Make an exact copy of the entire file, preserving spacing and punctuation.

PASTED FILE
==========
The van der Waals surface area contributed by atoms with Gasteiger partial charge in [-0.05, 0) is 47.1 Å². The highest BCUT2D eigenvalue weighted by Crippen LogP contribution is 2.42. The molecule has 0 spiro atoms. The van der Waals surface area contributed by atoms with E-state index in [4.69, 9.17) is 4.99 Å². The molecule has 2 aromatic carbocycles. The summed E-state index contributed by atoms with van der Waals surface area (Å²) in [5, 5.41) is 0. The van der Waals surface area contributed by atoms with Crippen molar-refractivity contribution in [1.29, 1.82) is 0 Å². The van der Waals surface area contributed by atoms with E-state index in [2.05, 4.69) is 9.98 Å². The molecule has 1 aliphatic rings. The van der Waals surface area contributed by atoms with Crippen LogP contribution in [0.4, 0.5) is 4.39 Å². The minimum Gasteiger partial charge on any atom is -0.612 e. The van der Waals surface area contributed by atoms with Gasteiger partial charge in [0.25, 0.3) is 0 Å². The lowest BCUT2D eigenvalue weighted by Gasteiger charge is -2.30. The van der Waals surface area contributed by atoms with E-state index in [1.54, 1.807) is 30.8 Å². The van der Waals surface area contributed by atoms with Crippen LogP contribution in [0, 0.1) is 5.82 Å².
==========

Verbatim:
The van der Waals surface area contributed by atoms with Gasteiger partial charge in [-0.05, 0) is 47.1 Å². The highest BCUT2D eigenvalue weighted by Crippen LogP contribution is 2.42. The molecule has 0 spiro atoms. The van der Waals surface area contributed by atoms with E-state index in [4.69, 9.17) is 4.99 Å². The molecule has 2 aromatic carbocycles. The summed E-state index contributed by atoms with van der Waals surface area (Å²) in [5, 5.41) is 0. The van der Waals surface area contributed by atoms with Crippen molar-refractivity contribution in [1.29, 1.82) is 0 Å². The van der Waals surface area contributed by atoms with E-state index in [2.05, 4.69) is 9.98 Å². The molecule has 1 aliphatic rings. The van der Waals surface area contributed by atoms with Crippen LogP contribution in [0.4, 0.5) is 4.39 Å². The minimum Gasteiger partial charge on any atom is -0.612 e. The van der Waals surface area contributed by atoms with Gasteiger partial charge in [0.25, 0.3) is 0 Å². The lowest BCUT2D eigenvalue weighted by Gasteiger charge is -2.30. The van der Waals surface area contributed by atoms with E-state index in [1.54, 1.807) is 30.8 Å². The van der Waals surface area contributed by atoms with Crippen LogP contribution in [0, 0.1) is 5.82 Å².